It should come as no surprise that we here at Skolnik take great care in the steel we use to make our barrels. In every size we offer, from 15 gallon drums to 110 gallon and everything in between, we carefully consider every decision of the process, and one of the first to make is whether to use hot rolled steel, or cold rolled. Despite sounding like coffee orders, these terms describe how the steel is handled early on, and has a big impact on the final outcome of our barrels.

Regardless of the type of rolling process the steel ultimately goes through, when it’s first created it’s shaped into an ingot, billet, bloom or slab; the different shapes and sizes of the still raw, semi-finished steel. From there, the steel is heated above 1700 degrees Fahrenheit, which breaks down the crystals that make up the metal’s natural state. From there, the malleable molten metal is pushed through a variety of wheels, or rollers, that form the metal into its next shape. This can be the “I” shape of a structural beam, the round shape of a rod, or the flat sheets that we eventually use in our drums.

If this is all the work done on the steel, it’s considered hot-rolled. The steel is left to cool and then shipped off to be used in a wide variety of applications. Because of this shorter production time, hot-rolled steel is cheaper than cold-rolled. The trade-off is that is has an unattractive scale on the outside from being heated and is less accurate in its dimensions due to the shrinking and warping that occurs as it cools. Cold-rolled steel, on the other hand, isn’t finished after its initial shaping, and the additional steps it goes through are what sets it apart from its hot-rolled counterpart.

Once it’s been cooled to room temperature, there are a variety of finishing steps that cold-rolled steel can go through in this cooler state, including additional passes through rollers to further shape it, annealing, tempering and surface grinding and polishing. By going through these extra steps, cold-rolled steel is a cleaner, more attractive, more resilient metal with more accurate dimensions than steel that has merely been hot-rolled.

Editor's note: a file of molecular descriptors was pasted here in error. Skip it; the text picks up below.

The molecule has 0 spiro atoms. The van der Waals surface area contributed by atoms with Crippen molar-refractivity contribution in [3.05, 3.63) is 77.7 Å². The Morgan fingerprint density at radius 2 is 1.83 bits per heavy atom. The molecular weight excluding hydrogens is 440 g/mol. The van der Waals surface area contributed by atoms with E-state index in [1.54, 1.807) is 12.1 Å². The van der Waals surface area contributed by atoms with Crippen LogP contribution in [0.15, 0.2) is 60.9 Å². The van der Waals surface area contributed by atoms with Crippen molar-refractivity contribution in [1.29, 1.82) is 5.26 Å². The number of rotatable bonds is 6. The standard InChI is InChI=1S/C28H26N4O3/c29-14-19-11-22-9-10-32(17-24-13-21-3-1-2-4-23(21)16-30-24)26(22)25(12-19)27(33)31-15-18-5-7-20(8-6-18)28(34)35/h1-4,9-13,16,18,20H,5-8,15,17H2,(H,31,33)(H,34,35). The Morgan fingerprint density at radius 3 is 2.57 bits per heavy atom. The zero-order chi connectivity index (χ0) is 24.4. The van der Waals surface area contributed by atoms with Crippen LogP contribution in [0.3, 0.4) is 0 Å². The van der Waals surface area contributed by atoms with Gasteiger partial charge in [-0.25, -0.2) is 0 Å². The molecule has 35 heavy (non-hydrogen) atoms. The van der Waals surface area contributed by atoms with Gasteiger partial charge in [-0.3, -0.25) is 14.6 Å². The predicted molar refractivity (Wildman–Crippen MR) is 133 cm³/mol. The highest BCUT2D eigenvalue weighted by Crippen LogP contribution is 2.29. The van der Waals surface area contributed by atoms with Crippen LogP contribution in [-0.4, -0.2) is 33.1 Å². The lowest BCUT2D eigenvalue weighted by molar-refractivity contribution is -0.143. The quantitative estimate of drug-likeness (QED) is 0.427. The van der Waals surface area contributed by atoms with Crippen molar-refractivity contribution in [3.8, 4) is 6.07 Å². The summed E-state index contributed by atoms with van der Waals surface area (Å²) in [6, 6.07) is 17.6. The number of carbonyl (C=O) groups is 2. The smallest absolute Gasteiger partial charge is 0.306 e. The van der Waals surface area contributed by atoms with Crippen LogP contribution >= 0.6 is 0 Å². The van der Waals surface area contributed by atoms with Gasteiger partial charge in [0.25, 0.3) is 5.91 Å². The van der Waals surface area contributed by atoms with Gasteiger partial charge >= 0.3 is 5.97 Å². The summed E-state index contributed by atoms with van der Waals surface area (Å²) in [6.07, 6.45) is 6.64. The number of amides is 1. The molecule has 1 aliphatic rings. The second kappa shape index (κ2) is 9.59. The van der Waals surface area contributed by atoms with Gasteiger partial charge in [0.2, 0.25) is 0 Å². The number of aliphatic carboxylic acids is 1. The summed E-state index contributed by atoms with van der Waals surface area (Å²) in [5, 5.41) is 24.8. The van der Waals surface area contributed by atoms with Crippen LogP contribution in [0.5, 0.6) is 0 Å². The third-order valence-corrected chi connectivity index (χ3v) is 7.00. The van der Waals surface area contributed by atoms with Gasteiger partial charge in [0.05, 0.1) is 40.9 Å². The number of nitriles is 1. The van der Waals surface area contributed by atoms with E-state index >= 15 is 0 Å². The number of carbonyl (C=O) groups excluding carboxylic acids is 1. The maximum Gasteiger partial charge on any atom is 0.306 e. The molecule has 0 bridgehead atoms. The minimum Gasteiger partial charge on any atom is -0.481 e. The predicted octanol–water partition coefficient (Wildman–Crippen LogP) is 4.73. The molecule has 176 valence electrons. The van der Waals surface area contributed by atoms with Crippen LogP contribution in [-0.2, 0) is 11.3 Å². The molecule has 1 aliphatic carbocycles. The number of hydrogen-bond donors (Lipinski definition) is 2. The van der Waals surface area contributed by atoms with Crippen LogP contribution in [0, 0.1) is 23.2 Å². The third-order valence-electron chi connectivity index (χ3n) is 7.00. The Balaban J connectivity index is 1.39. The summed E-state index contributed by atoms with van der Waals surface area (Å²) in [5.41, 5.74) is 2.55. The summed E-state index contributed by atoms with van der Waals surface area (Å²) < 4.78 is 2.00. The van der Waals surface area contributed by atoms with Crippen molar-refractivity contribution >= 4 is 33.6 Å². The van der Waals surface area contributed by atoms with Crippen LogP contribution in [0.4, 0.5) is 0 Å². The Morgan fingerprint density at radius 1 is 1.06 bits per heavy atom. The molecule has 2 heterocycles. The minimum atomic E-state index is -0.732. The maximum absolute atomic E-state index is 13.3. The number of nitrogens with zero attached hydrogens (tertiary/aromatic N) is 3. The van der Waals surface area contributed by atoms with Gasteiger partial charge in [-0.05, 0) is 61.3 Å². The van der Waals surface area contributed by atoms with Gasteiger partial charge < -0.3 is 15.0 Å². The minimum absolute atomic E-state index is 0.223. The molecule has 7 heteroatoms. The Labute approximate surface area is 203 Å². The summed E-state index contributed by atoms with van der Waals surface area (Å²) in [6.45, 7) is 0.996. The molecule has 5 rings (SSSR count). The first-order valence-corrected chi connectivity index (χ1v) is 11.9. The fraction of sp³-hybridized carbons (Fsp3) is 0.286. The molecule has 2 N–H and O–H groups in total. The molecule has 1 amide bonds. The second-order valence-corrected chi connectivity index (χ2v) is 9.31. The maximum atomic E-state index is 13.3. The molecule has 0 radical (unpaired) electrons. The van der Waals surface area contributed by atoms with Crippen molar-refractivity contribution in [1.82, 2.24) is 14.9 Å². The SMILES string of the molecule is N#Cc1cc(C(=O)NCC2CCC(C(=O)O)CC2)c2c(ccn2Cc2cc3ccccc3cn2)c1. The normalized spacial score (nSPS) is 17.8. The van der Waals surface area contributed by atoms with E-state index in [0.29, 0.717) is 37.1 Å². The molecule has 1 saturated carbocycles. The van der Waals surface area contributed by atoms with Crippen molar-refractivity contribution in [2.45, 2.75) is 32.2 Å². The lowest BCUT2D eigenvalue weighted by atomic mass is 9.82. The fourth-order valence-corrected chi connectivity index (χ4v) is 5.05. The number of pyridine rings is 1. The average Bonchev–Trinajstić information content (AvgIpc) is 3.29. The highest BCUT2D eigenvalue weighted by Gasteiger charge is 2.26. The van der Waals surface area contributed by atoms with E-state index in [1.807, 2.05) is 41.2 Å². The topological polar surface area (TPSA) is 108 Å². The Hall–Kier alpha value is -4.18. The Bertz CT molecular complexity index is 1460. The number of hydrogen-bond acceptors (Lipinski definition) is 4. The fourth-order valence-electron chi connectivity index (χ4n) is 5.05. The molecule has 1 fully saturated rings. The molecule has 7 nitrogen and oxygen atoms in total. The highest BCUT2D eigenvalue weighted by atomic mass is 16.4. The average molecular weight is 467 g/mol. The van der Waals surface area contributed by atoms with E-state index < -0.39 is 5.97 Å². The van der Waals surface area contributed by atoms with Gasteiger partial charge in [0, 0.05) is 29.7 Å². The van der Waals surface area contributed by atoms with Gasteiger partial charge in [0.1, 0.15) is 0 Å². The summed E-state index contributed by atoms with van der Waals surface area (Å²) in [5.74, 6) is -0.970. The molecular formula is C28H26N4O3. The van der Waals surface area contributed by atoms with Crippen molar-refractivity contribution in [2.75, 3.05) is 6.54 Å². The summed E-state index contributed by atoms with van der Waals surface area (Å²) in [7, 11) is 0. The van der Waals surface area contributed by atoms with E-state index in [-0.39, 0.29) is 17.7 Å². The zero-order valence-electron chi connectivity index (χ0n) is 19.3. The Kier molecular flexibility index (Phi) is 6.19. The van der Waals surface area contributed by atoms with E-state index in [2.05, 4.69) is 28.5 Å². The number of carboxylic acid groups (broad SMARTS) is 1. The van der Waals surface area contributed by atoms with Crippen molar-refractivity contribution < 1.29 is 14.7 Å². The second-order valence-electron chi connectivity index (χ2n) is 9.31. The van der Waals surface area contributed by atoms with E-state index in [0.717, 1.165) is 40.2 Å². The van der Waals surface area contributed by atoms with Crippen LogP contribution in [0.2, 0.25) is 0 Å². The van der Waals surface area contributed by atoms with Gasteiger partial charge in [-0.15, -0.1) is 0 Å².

Here at Skolnik we only use cold-rolled steel in our products. In order to insure the correct dimensions crucial for maintaining the quality and consistency of such products as our 15 gallon drums, cold-rolled steel is the appropriate choice. Not only that, but it’s also better at taking paints and finishes that we apply to our barrels, making sure the surfaces of each drum are up to our demanding standards. Of course, how the steel is rolled is only one of many decisions made on the path to an excellent barrel, but by making the right choices early on, we insure that we make the absolute best product for our customers.

No Torque Wrench, No Compliance!

May 29th, 2018 by Howard Skolnik

Filed under: DOT/UN, Skolnik Newsletter

By now, most shippers of dangerous goods know that following Closure Instructions for UN certified packagings is a must in order to have a compliant package. Having a non-compliant package, one that is not closed in accordance with the Closure Instruction, can put the shipper at risk for sizeable fines from the US-DOT. One of the steps in the Closure Process of a Salvage Drum or any Open Head, Bolt Ring style steel drum, is to:

TIGHTEN THE BOLT — with a calibrated torque wrench while using downward pressure on the cover and hammering the outside of the ring with a non-sparking dead-blow mallet to further seat the ring. Continue tightening and hammering the ring until the torque stabilizes at 55 – 60 ft-lbs and does not decrease when further hammering on the ring circumference is performed. Ring ends must not touch. (Effective 25 September, 2006 and in accordance with CFR 178.2(c), we have revised this procedure to use torque as the most effective closure requirement.

With a specific torque range specified, the shipper must be able to confirm that the closure meets this requirement. Closure without a calibrated torque wrench would result in a non-compliant package (unless the shipper has an alternate means to confirm the torque). When DOT inspectors visit shipper facilities, they will ensure that packaging manufacturers, fillers and shippers comply with Performance Oriented Packaging requirements specific to each packaging manufacturer. To confirm the measured torque, DOT Inspectors will expect shippers to have a recently calibrated Torque Wrench, and calibration certification in use when closing drums prior to shipment.

If a shipper chooses not to use a Torque Wrench, a Level-Lock Closure Ring is an alternative closure option. The Lever-Lock Ring does not require a Torque Wrench for a compliant closure.

Click here to see the written and video instructions of the Skolnik Closure Instructions for the Bolt and Lever-Lock Rings.